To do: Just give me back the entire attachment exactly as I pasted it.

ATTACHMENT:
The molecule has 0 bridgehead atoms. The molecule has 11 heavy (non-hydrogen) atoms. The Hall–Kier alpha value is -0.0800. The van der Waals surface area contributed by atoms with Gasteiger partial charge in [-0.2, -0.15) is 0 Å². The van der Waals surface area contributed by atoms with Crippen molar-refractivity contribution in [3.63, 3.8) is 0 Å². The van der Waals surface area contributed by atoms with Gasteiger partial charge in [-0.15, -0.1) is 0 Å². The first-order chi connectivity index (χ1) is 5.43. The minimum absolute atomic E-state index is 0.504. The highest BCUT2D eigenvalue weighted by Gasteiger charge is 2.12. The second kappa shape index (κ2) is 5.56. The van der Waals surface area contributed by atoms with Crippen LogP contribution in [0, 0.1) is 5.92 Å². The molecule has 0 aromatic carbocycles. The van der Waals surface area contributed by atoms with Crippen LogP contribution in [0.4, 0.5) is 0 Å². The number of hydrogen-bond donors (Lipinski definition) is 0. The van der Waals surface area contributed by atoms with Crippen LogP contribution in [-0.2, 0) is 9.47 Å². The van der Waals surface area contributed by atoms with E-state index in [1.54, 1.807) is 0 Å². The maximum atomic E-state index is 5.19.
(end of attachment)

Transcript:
The molecule has 0 bridgehead atoms. The molecule has 11 heavy (non-hydrogen) atoms. The Hall–Kier alpha value is -0.0800. The van der Waals surface area contributed by atoms with Gasteiger partial charge in [-0.2, -0.15) is 0 Å². The van der Waals surface area contributed by atoms with Crippen molar-refractivity contribution in [3.63, 3.8) is 0 Å². The van der Waals surface area contributed by atoms with Gasteiger partial charge in [-0.15, -0.1) is 0 Å². The first-order chi connectivity index (χ1) is 5.43. The minimum absolute atomic E-state index is 0.504. The highest BCUT2D eigenvalue weighted by Gasteiger charge is 2.12. The second kappa shape index (κ2) is 5.56. The van der Waals surface area contributed by atoms with Crippen LogP contribution in [0, 0.1) is 5.92 Å². The molecule has 0 aromatic carbocycles. The van der Waals surface area contributed by atoms with Crippen LogP contribution in [0.4, 0.5) is 0 Å². The number of hydrogen-bond donors (Lipinski definition) is 0. The van der Waals surface area contributed by atoms with Crippen LogP contribution in [-0.2, 0) is 9.47 Å². The van der Waals surface area contributed by atoms with E-state index in [1.54, 1.807) is 0 Å². The maximum atomic E-state index is 5.19.